This inspired monograph begins with tracing the traditional cultural grammar of infancy and early childhood from the earliest sources available in Sanskrit and Tamil, two of India’s oldest classical languages. The rites of passage, located in the dynamics of the family, reveal the centrality of the child, while a brief account of contemporary culture brings out the contrasts.
The second part of the book deals specifically with education. An extract from a mathematics lesson of Prince Siddhartha, later Gautama Buddha, opens a window on the amazing mastery of numbers prevalent at that time. The continuity in the complexity of the knowledge shared can be seen in Avadhaanakala, a literary performance style found in contemporary India, which supports the axiom that the past is a constant in the present.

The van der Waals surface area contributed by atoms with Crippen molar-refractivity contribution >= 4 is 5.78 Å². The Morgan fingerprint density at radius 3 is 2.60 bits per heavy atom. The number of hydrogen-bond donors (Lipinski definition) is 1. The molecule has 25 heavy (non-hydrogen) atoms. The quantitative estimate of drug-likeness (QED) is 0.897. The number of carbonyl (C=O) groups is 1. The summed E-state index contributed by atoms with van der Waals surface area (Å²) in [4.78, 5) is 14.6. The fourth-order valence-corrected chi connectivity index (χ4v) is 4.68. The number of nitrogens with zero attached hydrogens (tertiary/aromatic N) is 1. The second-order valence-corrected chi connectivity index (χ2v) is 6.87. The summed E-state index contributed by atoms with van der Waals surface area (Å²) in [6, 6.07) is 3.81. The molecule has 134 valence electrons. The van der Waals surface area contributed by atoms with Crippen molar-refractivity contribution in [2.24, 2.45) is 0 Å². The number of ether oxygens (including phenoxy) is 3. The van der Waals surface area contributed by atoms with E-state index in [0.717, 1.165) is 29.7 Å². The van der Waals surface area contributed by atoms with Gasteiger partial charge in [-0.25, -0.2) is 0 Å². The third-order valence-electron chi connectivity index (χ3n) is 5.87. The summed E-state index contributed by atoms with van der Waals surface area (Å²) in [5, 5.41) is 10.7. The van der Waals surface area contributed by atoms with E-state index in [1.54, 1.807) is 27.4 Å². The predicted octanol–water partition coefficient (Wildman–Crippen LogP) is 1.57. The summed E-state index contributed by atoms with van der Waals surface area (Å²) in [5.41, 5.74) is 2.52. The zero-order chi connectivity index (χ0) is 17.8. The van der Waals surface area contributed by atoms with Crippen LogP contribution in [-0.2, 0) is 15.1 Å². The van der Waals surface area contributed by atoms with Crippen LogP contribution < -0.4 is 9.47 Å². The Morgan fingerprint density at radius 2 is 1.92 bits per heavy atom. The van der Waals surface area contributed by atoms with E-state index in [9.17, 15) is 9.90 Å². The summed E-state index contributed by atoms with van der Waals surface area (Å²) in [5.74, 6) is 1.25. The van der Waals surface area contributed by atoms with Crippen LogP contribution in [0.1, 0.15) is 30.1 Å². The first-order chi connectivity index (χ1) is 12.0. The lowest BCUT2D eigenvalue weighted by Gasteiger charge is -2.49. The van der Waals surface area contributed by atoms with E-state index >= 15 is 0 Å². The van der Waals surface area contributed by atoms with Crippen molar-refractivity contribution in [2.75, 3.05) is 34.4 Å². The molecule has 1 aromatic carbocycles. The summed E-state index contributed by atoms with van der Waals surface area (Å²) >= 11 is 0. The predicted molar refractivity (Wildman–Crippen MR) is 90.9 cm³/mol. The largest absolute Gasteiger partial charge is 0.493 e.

The monograph, an authentic documentation of Indian education in the 18th and 19th centuries, also throws light on the vast spread of schools. Every village had a school. There were also Arabic and Sanskrit colleges, in which Law, Philosophy and Medicine were taught. British colonisation led to the decline of indigenous education, a fact noted by Gandhi, with sadness.
The monograph concludes with the voices of eminent and scholarly witnesses of today, tracing the continuities and the discontinuities of the cultural themes.